Air Burners, Inc. is located in Palm City, Florida. For the past 21 years has been the world leader in the design and manufacturing of Air Curtain Burners and Biomass Energy systems. Air Burners and the US Forest Service are collaborating on a cooperative research and development agreement (CRADA) aimed at streamlining the biochar manufacturing process to aid in forest health.

Visit our website at: for more information.


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Photo Credit: Charlotte Organix LLC. FireBox Biochar Produced in 3 days Ready for Market
Photo Credit: Charlotte Organix LLC. FireBox Biochar Produced in 3 days Ready for Market

BIOMASS CONFERENCE: What if the Problem is the Waste, not the Energy?

PALM CITY, Florida, January 6, 2020 – Our World is drowning in waste and the focus on this dilemma tends to be directed at plastic waste, minimizing, recycling and repurposing. What about the massive “forgotten” waste stream that is mostly of natural origin, wood and vegetative waste? According to agencies like the U.S. EPA and the World Bank, it accounts for about 20 percent of all waste. In 2014, U.S. EPA reported that, in the Unites States, approximately 70 million tons of “urban” biomass waste was collected, and only 45 percent was recycled. The balance went into our already atcapacity landfills. So, where is this waste to go? We need to eliminate as much of it as possible. Biomass Energy is a partial solution. However, traditional Biomass to Energy plants are not cost effective due to the significant preprocessing required. Today’s biomass to energy plants are very good at extracting energy from wood waste but that means their efficiency at eliminating the waste is very poor. They are solving an energy problem not a waste problem. In today’s world we need to solve the waste problem. The new Air Burners PGFireBox® does exactly that, eliminate the waste at a significantly higher rate with less cost and less impact on our environment.

We are excited to announce Air Burners’ participation at the International Biomass Conference and Expo on February 3-5, 2020 at the Gaylord Opryland Resort and Convention Center in Nashville, Tennessee. Join us at BOOTH #602 and, catch our President, Brian O’Connor at 1:30 p.m. on Wednesday, February 5th speaking about solutions to solve the wood and vegetative waste elimination problem while also producing electric and thermal energy.

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Click Here to Read more about Forgotten Waste in this White Paper

After the fire—wood waste put to work

Featured by: USDA and U.S. Forest Service 

Biochar, or wood waste, is a porous carbon substance that results from burning wood in the absence of oxygen. It is typically created when burning chunks of wood are covered by ash, soil or a lid, which insulates the coals and starves them of oxygen. This fire remnant provides a valuable addition to soil for agriculture and gardening purposes as well as contributing to overall forest health.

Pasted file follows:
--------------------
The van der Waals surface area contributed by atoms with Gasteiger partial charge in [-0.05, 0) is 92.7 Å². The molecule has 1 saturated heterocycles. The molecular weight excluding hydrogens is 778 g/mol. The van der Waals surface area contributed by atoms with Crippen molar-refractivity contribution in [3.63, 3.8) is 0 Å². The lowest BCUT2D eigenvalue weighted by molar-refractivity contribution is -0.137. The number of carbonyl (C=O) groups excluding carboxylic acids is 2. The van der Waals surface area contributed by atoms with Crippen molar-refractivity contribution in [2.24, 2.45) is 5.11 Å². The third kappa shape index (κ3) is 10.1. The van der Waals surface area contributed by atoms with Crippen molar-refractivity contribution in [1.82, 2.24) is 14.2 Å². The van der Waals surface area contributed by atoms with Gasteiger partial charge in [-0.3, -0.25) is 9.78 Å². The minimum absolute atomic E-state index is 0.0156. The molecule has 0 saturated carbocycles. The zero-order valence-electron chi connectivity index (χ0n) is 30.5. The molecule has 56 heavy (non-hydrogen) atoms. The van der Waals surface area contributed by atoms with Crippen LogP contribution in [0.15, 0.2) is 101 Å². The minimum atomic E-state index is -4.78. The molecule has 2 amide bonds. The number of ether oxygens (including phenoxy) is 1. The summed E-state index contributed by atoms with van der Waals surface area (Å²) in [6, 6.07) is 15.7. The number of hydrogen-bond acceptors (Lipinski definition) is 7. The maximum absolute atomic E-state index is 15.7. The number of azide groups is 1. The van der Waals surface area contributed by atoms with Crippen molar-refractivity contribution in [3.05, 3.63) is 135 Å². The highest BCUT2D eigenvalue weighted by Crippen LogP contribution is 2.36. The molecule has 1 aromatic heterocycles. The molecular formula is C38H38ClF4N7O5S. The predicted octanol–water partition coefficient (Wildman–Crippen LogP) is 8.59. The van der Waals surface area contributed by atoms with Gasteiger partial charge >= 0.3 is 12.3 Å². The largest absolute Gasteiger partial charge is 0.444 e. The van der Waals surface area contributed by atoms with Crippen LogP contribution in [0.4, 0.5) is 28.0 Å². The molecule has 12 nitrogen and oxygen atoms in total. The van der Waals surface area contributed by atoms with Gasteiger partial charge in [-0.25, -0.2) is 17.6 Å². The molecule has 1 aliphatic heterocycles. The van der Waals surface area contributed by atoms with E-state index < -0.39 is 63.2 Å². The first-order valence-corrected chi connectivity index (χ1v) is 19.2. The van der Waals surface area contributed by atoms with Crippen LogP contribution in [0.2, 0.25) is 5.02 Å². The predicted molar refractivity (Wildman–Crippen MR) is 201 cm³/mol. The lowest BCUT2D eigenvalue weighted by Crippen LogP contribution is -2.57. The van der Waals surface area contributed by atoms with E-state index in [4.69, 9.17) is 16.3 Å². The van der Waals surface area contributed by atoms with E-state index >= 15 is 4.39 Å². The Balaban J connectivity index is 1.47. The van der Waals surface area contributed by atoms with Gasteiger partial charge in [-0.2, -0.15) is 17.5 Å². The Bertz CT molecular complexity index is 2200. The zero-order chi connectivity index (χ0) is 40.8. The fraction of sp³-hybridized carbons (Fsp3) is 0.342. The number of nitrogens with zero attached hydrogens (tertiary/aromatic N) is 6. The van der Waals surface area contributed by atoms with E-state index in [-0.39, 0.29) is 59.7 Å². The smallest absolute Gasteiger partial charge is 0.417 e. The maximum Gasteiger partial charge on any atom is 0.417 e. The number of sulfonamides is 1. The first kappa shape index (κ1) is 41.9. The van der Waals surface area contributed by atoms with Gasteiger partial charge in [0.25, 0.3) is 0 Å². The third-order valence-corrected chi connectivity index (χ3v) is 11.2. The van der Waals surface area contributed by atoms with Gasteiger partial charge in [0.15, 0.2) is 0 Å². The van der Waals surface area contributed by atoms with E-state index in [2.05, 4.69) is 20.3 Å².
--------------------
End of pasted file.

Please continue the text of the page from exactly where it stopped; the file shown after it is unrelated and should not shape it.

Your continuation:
When added to soil, biochar increases soil carbon and can restore the soil’s pH balance. Soil with a high carbon content is teeming with life and rich in nutrients, requires less fertilizer and produces healthier food. Carbon-rich soil also absorbs and retains water more efficiently, which helps farmers reduce the effects of floods and drought.

“One thing to keep in mind is that biochar does not add nutrients to the soil, but it can help retain them,” said Forest Service research soil scientist Deborah Page-Dumroese. “Biochar is 80 percent carbon, and that’s the big-ticket item. Adding biochar to soil increases soil’s water-holding capacity, which leads to less runoff and leaching, better infiltration, higher water quality and better downstream water flow because more moisture is retained in the soil.”

Biochar also helps restore soil that has been damaged by fire or human activity. Biochar can be easily made in well-constructed slash piles and be used on-site to restore soil organic matter. In places where this method is used, biochar has extended vegetation growth by nearly a month, resulting in reduced fire risk.

Despite its usefulness, biochar is difficult to produce in large quantities for agricultural, forestry or commercial use. With healthy forests in mind, the USDA Forest Service Rocky Mountain Research Station and Air Burners, Inc. teamed up to optimize biochar production for the marketplace. The company has partnered with the Forest Service through a cooperative agreement to help find a solution to this market problem. The company’s commercial fireboxes, used for processing wood and vegetative waste, are being modified to produce high-quality biochar.

“We’re using non-merchantable forest residues to create biochar,” said Page-Dumroese. “We’ve been testing a forest-to-farm concept in Oregon, where low-value woody biomass, a byproduct of harvest operations, is uniform and abundant. It makes sense that we match the pace and scale of harvest operations to that of biochar production.” Using the Air Burner (and other) production technologies, the Forest Service can help deliver biochar to unirrigated agricultural production markets to extend the economic, social and ecological benefits of our forest restoration efforts.